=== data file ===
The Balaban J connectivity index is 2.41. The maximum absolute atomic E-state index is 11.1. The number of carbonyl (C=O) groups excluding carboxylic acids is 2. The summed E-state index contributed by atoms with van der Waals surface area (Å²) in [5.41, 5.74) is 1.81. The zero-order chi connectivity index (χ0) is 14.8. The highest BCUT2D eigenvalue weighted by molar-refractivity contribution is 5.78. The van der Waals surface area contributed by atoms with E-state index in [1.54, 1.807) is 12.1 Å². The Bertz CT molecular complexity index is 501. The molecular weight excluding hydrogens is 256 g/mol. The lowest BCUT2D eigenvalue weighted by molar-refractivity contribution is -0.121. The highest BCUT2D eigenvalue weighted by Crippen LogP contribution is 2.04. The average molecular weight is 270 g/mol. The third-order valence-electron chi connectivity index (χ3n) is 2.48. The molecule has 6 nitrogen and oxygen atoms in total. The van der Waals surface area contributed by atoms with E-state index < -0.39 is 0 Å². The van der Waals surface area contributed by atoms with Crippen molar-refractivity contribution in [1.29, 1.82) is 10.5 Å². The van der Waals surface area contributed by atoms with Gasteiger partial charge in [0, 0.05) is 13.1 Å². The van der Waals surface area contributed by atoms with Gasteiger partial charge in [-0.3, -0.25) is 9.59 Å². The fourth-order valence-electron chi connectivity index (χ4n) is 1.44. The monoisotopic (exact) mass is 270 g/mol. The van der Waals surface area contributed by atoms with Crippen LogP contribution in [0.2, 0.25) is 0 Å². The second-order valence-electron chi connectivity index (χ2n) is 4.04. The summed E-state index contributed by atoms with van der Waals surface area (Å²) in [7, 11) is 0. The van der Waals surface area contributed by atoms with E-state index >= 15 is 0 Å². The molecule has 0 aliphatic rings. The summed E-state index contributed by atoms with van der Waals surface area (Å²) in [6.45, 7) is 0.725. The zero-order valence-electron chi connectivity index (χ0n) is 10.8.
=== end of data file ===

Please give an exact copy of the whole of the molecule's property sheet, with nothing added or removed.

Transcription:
The Balaban J connectivity index is 2.41. The maximum absolute atomic E-state index is 11.1. The number of carbonyl (C=O) groups excluding carboxylic acids is 2. The summed E-state index contributed by atoms with van der Waals surface area (Å²) in [5.41, 5.74) is 1.81. The zero-order chi connectivity index (χ0) is 14.8. The highest BCUT2D eigenvalue weighted by molar-refractivity contribution is 5.78. The van der Waals surface area contributed by atoms with E-state index in [1.54, 1.807) is 12.1 Å². The Bertz CT molecular complexity index is 501. The molecular weight excluding hydrogens is 256 g/mol. The lowest BCUT2D eigenvalue weighted by molar-refractivity contribution is -0.121. The highest BCUT2D eigenvalue weighted by Crippen LogP contribution is 2.04. The average molecular weight is 270 g/mol. The third-order valence-electron chi connectivity index (χ3n) is 2.48. The molecule has 6 nitrogen and oxygen atoms in total. The van der Waals surface area contributed by atoms with E-state index < -0.39 is 0 Å². The van der Waals surface area contributed by atoms with Crippen molar-refractivity contribution in [1.29, 1.82) is 10.5 Å². The van der Waals surface area contributed by atoms with Gasteiger partial charge in [0, 0.05) is 13.1 Å². The van der Waals surface area contributed by atoms with Gasteiger partial charge in [-0.3, -0.25) is 9.59 Å². The fourth-order valence-electron chi connectivity index (χ4n) is 1.44. The monoisotopic (exact) mass is 270 g/mol. The van der Waals surface area contributed by atoms with Crippen LogP contribution in [0.2, 0.25) is 0 Å². The second-order valence-electron chi connectivity index (χ2n) is 4.04. The summed E-state index contributed by atoms with van der Waals surface area (Å²) in [7, 11) is 0. The van der Waals surface area contributed by atoms with E-state index >= 15 is 0 Å². The molecule has 0 aliphatic rings. The summed E-state index contributed by atoms with van der Waals surface area (Å²) in [6.45, 7) is 0.725. The zero-order valence-electron chi connectivity index (χ0n) is 10.8.